Sen. Hillary Clinton's strained campaign didn't need any more embarrassing moments, but she brought another one to it during last week's debate. When asked about Vladimir Putin's chosen successor, Dmitry Medvedev, Clinton tripped over his last name — twice. She finally settled on "whatever." While it didn’t necessarily hurt the Democratic senator from New York's chances of swaying voters, it didn’t help, either.
Now, there is nothing inherently difficult in pronouncing “Medvedev,” and the real reason Clinton had trouble was that she wasn’t quite sure what his name was. It’s not like she was asked to identify the president of Finland or the capital of Burkina Faso. This is the guy who will run Russia.
There's a lot to know these days, and perhaps we shouldn’t expect all our public figures to know them. But Clinton wants to be president; she should know all about this man. We can speculate how Sen. Barack Obama, D-Ill., would have done had he been in the same situation, and some have surmised that he wouldn’t have done much better. For that matter, Sen. John McCain, R-Ariz., may not have, either.
Candidates rely on staff members to keep them informed, and if there is anybody to blame, those staff members are good places to start. One would expect that Clinton’s staff would find value in her knowing Medvedev’s name, whether or not she was about to be grilled by NBC newsman Tim Russert.
Uncertainty resides among the candidates
The exchanges about al-Qaida between Obama and McCain are equally as revealing. Obama said that although he intended to withdraw U.S. forces from Iraq, he’d be quick to send them back there if al-Qaida were operating in Iraq. That prompted McCain to engage in a bit of theatrical sarcasm, reminding everyone that al-Qaida is already there. At a loss for something substantive to say on the subject, Obama responded by saying that the U.S. invasion was the cause of al-Qaida existing in Iraq.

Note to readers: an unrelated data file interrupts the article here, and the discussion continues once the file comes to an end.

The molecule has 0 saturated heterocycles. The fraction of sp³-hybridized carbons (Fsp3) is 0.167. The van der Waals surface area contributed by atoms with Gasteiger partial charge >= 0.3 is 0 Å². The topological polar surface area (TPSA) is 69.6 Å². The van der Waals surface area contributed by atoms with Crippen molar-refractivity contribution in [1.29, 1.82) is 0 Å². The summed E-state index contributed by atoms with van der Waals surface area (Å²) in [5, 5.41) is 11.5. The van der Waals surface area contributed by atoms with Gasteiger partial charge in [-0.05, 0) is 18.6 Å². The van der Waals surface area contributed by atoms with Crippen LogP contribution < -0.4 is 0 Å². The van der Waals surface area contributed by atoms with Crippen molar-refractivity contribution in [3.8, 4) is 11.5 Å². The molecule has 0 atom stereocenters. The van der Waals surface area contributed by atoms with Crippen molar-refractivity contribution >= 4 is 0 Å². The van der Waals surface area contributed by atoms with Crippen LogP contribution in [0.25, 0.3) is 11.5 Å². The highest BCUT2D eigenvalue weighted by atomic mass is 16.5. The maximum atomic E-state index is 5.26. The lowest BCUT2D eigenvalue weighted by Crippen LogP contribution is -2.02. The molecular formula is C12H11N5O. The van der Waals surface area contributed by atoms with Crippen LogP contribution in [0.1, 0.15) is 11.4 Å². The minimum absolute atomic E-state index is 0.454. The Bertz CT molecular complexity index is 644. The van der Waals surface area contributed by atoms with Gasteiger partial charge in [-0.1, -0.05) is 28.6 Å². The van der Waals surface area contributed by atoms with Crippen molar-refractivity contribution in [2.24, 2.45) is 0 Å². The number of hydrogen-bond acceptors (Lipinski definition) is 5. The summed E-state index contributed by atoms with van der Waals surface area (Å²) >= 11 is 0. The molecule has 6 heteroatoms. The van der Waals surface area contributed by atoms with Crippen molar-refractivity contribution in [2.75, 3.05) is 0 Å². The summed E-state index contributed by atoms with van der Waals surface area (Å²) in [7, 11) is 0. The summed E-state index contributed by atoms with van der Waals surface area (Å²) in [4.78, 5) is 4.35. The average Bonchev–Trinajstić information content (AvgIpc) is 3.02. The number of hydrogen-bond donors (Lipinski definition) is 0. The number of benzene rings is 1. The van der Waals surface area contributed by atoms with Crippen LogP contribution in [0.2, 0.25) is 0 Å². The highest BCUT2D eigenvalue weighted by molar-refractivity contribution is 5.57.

Obama’s certainly right about that, of course. Saddam Hussein was a ruthless tyrant who killed everybody who was a threat, and that included foreign fighters and any incipient al-Qaida members. But that was beside the point, which really was that Obama was ignorant of al-Qaida’s existence in Iraq. He also wants to be the president. The war in Iraq is one of the most important issues facing us, and he should know that al-Qaida is in Iraq already.
Two of the most critical leadership skills are to be able to identify good people and to hire them, and a demonstrated ignorance of simple facts is a glaring symptom that a candidate is not surrounded by good people.
And for his part, on Friday President Bush himself commented on Medvedev. He got his name right, but he said that he didn’t know anything about him. The candidates should not need a lesson on the danger of having substandard advisers. A mere review of the last eight years ought to be lesson enough.
Jack Jacobs is a military analyst and a retired U.S. Army colonel. He earned the Medal of Honor for exceptional heroism on the battlefields of Vietnam and also has three Bronze Stars and two Silver Stars.
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